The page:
Most Orgs Agonize Over IoT Security

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The rise of the internet of things (IoT) and operational technology (OT) is causing serious anxiety for security and line of business (LoB) leaders, thanks to the negative business ramifications a security failure can have on critical business operations. Yet most organizations in a survey from Forrester Consulting lag when it comes to their security profiles in these areas.

According to the survey results, collected from more than 600 global enterprise businesses, 90% of companies are expecting to see their volume of connected devices increase over the next few years, but 77% agreed that the increased usage of connected devices creates significant security challenges.

For instance, 82% said that they struggle to identify all of their network-connected devices, and when asked who is primarily responsible for securing IoT, IT and LoB leaders did not have a clear answer or delineation of ownership. Additionally, over half of respondents (59%) said they are willing to tolerate a medium-to-high risk level in relation to compliance requirements for IoT security.

As a result, 76% of respondents said IoT-related anxieties are forcing them to rethink their IT and LoB security strategies. In all, more than half of respondents (54%) stated that they have anxiety due to IoT security, with LoB leaders having higher amounts (58%) compared to their IT counterparts (51%). Aside from an awareness of the magnitude of impact that a breach can have on enterprise operations, most are worried about the added costs and time needed to manage these devices, as well as a lack of security skills.

“The survey results demonstrate a dynamic shift in the way organizations are starting to think about security and risk as it relates to IoT,” said Michael DeCesare, president and CEO at ForeScout, which commissioned the survey. “Each new device that comes online represents another attack vector for enterprises and it only takes one device to compromise an entire network and disrupt business operations, which can impact the bottom line. Securing IoT is not just a cybersecurity issue, it is a business issue and operating at any risk level is too much. Enterprises need full visibility.”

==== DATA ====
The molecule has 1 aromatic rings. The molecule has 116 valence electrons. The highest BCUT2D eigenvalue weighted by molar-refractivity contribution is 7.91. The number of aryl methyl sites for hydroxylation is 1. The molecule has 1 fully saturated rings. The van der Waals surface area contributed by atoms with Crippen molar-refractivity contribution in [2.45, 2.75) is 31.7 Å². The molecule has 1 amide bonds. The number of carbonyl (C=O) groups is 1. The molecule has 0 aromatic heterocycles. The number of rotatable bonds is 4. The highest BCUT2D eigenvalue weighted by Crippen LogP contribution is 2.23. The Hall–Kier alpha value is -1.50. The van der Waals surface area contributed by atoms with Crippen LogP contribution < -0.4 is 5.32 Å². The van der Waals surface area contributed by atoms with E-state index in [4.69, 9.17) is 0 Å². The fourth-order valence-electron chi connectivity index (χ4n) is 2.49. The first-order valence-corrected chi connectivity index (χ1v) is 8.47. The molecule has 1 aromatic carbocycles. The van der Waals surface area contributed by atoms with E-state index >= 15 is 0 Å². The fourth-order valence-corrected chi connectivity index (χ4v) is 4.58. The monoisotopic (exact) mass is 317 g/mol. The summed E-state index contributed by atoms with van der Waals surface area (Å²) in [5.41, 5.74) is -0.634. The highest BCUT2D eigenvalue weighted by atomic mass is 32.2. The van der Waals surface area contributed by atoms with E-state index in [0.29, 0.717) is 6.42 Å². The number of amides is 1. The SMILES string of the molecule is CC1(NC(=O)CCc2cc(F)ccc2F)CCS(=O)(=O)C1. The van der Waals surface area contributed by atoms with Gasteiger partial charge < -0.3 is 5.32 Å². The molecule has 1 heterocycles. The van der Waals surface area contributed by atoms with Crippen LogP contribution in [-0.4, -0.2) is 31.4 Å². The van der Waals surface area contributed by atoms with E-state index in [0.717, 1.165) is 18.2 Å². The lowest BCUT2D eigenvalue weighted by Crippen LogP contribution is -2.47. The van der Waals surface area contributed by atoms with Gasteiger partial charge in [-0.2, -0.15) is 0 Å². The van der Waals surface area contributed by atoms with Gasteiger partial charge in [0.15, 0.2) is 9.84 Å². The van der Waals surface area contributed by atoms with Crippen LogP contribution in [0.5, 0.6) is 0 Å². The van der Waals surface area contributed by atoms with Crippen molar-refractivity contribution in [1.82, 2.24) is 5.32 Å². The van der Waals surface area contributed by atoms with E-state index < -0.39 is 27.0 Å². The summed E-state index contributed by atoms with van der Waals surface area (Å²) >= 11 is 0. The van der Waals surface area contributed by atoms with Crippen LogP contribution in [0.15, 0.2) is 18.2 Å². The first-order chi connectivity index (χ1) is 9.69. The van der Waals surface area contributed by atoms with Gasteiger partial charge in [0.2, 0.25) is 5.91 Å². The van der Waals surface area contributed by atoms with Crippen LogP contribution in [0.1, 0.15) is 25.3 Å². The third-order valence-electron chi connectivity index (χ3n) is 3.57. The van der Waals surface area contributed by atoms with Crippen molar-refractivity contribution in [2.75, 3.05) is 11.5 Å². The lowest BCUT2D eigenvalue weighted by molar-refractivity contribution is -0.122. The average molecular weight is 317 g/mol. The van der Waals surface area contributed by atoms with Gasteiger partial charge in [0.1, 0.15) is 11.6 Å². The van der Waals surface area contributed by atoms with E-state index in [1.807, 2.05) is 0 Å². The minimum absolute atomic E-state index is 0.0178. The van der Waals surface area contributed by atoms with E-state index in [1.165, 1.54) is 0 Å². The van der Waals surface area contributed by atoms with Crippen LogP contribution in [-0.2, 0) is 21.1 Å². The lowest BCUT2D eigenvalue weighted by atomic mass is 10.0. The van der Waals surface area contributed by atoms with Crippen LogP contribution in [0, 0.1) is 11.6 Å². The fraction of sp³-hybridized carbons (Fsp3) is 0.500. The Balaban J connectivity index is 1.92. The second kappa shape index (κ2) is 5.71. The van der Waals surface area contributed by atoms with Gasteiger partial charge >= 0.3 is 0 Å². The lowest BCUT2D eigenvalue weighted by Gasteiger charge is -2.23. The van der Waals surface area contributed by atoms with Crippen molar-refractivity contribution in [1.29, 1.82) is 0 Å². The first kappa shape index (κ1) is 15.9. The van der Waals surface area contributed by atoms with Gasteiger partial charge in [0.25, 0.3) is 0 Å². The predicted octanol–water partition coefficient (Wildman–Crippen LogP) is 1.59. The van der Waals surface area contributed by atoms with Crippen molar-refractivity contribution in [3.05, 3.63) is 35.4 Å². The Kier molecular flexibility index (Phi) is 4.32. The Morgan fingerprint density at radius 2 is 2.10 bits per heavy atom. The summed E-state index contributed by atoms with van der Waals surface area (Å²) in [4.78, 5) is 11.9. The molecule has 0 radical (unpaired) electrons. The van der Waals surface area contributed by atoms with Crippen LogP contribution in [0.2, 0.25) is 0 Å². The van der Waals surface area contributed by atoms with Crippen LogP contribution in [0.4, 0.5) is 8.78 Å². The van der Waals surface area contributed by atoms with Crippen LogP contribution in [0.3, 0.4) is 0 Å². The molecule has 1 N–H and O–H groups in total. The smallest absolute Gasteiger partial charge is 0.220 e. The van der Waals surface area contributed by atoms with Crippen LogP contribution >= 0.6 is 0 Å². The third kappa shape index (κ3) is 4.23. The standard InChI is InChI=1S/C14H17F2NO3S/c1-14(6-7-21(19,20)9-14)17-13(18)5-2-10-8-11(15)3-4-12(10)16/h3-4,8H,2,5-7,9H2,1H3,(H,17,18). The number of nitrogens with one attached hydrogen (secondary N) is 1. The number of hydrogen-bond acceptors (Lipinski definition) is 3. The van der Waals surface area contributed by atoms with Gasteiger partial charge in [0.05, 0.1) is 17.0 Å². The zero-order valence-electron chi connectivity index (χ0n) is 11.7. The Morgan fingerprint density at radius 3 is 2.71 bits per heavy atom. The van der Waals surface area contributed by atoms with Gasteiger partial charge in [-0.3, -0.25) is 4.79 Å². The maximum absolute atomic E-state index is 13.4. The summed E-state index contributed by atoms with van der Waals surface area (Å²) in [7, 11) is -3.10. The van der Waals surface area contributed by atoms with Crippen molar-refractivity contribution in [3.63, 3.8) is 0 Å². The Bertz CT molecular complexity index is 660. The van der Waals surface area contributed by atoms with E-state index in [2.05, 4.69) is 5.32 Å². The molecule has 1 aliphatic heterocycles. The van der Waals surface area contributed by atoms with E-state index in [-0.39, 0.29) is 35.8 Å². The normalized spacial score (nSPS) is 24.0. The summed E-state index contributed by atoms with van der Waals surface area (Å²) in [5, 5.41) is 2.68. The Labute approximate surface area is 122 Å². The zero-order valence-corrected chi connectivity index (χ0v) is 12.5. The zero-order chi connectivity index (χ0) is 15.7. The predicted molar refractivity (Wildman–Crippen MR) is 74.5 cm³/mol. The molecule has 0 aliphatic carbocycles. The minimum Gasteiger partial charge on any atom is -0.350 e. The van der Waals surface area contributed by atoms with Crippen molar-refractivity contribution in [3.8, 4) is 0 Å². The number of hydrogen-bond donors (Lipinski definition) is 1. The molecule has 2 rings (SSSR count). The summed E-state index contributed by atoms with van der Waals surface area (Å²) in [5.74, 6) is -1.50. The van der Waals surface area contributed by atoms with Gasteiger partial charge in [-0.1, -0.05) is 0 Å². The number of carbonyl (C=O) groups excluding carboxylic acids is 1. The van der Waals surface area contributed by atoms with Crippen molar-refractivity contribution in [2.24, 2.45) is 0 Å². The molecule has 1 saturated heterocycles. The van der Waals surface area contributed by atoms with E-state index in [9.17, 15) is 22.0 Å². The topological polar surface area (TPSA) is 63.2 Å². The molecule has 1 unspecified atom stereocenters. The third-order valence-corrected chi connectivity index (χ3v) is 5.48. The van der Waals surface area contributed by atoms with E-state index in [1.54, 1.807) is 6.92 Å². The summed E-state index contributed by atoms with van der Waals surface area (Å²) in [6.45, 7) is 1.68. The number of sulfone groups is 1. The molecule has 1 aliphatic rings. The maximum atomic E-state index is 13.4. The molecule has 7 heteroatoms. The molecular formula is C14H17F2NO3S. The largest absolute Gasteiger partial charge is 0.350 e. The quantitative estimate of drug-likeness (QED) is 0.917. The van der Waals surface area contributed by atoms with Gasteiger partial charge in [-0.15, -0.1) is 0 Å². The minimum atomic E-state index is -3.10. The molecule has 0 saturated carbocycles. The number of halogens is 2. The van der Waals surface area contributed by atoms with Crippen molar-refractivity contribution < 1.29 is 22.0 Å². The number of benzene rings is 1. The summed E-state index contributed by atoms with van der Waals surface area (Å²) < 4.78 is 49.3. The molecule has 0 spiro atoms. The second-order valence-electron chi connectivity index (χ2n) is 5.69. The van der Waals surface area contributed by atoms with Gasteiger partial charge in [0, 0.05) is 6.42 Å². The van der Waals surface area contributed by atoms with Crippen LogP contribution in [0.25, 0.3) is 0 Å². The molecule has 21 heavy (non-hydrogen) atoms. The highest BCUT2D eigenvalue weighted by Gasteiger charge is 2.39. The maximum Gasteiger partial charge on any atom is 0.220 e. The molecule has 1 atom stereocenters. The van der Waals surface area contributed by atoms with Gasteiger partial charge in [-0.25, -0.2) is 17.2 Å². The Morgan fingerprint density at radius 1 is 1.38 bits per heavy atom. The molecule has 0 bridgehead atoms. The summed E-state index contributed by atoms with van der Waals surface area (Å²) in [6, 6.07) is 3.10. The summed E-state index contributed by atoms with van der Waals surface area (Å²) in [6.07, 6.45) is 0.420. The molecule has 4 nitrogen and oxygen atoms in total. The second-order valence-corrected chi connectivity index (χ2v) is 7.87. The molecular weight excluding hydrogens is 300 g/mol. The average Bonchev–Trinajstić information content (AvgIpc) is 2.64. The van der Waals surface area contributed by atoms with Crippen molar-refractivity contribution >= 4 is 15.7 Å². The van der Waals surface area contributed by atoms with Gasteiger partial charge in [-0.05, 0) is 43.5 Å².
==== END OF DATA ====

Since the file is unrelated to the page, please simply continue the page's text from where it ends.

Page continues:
Nonetheless, there are hurdles to overcome. IT and LoB respondents cited budget constraints (IT 45%; LoB 43%) as the greatest barrier to investing in IoT security, followed by senior leadership skepticism. The report found that, without the added investment, many security professionals will continue to rely on their traditional security approaches to protect IoT/OT (40%).

As for a best-practices path forward, the survey shows that a combination of top-down executive support, proper security tools and audits instill greater confidence in device visibility. In fact, 48% of all respondents stated that improving awareness and visibility of IoT devices is a top priority for improving IoT security, and 82% of respondents expect their IoT/OT security spend to increase over the next one to two years. When considering the adoption of IoT security solutions, more than half of the respondents (55%) said integration with existing security systems was the most important criteria.

“Businesses can already see the benefits of connecting devices to the network that were not traditionally connected to improve their business processes and functions,” the study noted. “Technological advancements have given rise to a deluge of new types of connected devices—i.e., internet of things (IoT)—which, in turn, introduce new security threats that enterprises are ill-equipped to combat and even recognize. With increased funding and a new security strategy focused on visibility and compliance, companies can begin taking strides forward to reduce their anxiety about IoT and regain confidence that their networks are secure.”

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